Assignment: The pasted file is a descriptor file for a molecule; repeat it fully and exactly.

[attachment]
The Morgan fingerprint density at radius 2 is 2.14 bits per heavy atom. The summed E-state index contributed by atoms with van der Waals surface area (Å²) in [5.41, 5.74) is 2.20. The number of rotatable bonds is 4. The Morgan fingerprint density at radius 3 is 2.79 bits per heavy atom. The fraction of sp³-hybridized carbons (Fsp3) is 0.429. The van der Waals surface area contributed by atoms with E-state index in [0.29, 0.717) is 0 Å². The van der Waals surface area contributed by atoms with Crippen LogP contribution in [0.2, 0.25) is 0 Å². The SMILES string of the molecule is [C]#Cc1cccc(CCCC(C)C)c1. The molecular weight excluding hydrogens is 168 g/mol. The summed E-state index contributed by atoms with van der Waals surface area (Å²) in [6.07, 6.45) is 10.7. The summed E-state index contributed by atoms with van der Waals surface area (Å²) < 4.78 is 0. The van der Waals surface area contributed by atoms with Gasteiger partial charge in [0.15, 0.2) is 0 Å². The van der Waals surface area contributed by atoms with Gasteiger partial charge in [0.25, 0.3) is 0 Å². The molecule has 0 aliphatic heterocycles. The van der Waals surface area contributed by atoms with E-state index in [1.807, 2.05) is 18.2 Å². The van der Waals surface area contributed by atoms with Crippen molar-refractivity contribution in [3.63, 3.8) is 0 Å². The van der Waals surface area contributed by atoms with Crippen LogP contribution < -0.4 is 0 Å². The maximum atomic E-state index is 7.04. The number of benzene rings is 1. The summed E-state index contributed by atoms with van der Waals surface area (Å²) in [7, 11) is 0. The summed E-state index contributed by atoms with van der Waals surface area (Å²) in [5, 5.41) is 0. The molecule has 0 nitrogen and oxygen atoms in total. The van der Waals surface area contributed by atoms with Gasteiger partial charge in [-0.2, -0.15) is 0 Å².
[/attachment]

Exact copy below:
The Morgan fingerprint density at radius 2 is 2.14 bits per heavy atom. The summed E-state index contributed by atoms with van der Waals surface area (Å²) in [5.41, 5.74) is 2.20. The number of rotatable bonds is 4. The Morgan fingerprint density at radius 3 is 2.79 bits per heavy atom. The fraction of sp³-hybridized carbons (Fsp3) is 0.429. The van der Waals surface area contributed by atoms with E-state index in [0.29, 0.717) is 0 Å². The van der Waals surface area contributed by atoms with Crippen LogP contribution in [0.2, 0.25) is 0 Å². The SMILES string of the molecule is [C]#Cc1cccc(CCCC(C)C)c1. The molecular weight excluding hydrogens is 168 g/mol. The summed E-state index contributed by atoms with van der Waals surface area (Å²) in [6.07, 6.45) is 10.7. The summed E-state index contributed by atoms with van der Waals surface area (Å²) < 4.78 is 0. The van der Waals surface area contributed by atoms with Gasteiger partial charge in [0.15, 0.2) is 0 Å². The van der Waals surface area contributed by atoms with Gasteiger partial charge in [0.25, 0.3) is 0 Å². The molecule has 0 aliphatic heterocycles. The van der Waals surface area contributed by atoms with E-state index in [1.807, 2.05) is 18.2 Å². The van der Waals surface area contributed by atoms with Crippen molar-refractivity contribution in [3.63, 3.8) is 0 Å². The van der Waals surface area contributed by atoms with Crippen LogP contribution < -0.4 is 0 Å². The maximum atomic E-state index is 7.04. The number of benzene rings is 1. The summed E-state index contributed by atoms with van der Waals surface area (Å²) in [7, 11) is 0. The summed E-state index contributed by atoms with van der Waals surface area (Å²) in [5, 5.41) is 0. The molecule has 0 nitrogen and oxygen atoms in total. The van der Waals surface area contributed by atoms with Gasteiger partial charge in [-0.2, -0.15) is 0 Å².